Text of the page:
Set up 1

I had a mini glass impinger made by the glass blower at the university and then bought myself a small battery driven fish tank pump. With a few modifications to the pump I now have a system for pulling air through the impinger, perhaps a little wildly, but its a start.

Saturday, September 19, 2009

Fw: [high altitude bioprospecting] New comment on Your humblesmartphone for balloon communications?....

To Alexander whom suggested APRS instead of using a mobile phone:
YES, I would love to get into this. This is what our colleagues at NASA use on their balloons for instance.
Can you give us further details?
Do we need a ham license?
I was thinking of using a 'phone because our PC104 supplier does combined GPRS and GPS cards etc., and also because we could link into Google Latitude etc easily. But APRS is the proven ballooning solution... No APRS PC104 card compatible with the rest of my components though...
Again, any suggestions?
An APRS with a serial modem perhaps?


From: ALexander Kent <noreply-comment@blogger.com>
Date: Fri, 18 Sep 2009 22:48:28 -0700 (PDT)
To: <go.vertitech@googlemail.com>
Subject: [high altitude bioprospecting] New comment on Your humble smartphone for balloon communications?....

ALexander Kent has left a new comment on your post "Your humble smartphone for balloon communications?...":

What about APRS?

Posted by ALexander Kent to high altitude bioprospecting at September 19, 2009 6:48 AM

Friday, September 4, 2009


I've been thinking on the glass impingers and went to see Steve the glassblower over in Chemistry. He is going to make a little tiny one, just 5cm and we'll see what we can get with that!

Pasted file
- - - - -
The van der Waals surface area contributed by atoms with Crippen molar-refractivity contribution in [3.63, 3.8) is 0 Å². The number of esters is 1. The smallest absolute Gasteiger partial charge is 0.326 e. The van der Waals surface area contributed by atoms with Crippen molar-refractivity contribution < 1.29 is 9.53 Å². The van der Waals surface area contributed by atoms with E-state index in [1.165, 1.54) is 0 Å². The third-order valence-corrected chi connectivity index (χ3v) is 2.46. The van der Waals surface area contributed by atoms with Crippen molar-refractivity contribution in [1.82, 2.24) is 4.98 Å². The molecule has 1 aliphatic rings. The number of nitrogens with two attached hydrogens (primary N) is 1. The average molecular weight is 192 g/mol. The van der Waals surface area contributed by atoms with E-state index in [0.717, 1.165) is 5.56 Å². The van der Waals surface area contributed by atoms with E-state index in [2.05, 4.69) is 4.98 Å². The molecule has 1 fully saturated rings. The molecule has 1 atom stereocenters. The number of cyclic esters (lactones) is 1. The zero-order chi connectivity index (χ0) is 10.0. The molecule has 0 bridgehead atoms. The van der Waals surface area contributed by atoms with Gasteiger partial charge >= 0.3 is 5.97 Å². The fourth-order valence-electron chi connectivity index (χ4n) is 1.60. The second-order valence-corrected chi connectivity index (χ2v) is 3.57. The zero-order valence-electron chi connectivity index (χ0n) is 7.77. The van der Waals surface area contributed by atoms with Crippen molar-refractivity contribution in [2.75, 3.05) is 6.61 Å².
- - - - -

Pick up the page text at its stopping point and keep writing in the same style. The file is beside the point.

Tuesday, August 18, 2009

Bugs and DNA isolation and PCR amplification

So I have been pondering how to isolate DNA for bacterial amplification. I have found that we could use universal 16S rRNA primers to amplfy genomic DNA, which if we got all fancy later on could feed into direct sequence analysis through pyrosequencing, but lets not get ahead of ourselves. To isolate the genomic DNA we could use any number of methods, but most of them use centrifugation so I think that perhaps magnetic separation would be easier in a remote situation, so we coulf d use the Dynabeads DNA direct technology, I already have a magnet for immunoprecipitation using a similar protocol, so we're halfway there already! Time for some ordering :-) though I need to check out air capture too......what about an all-glass impinger does anyone have any quickfit glass we could play with?

Thursday, August 13, 2009

first tranche of funding now here!

Wednesday, August 5, 2009

Just saw this...


... and thought it might be worth considering. Why reinvent the wheel?

Tuesday, June 23, 2009


I have been thinking more about the idea of capturing bacteria on petri dishes, a low tech way of getting some idea of what is out there and how it might grow. Currently I am thinking of attaching a selection of petri dishes to a baking sheet with magnets set in the agar and 'sweeping' the air - at various locations eg the Uni sports pitches and up mount Snowdon. The baking sheet was easy to find and I have been having a look on line at magnets from this company, the prices look reasonable for the volumes I need. Apparently neodymium Iron Boron (NdFeB) is the strongest material on the market and it comes nickel coated so hopefully that should do the trick.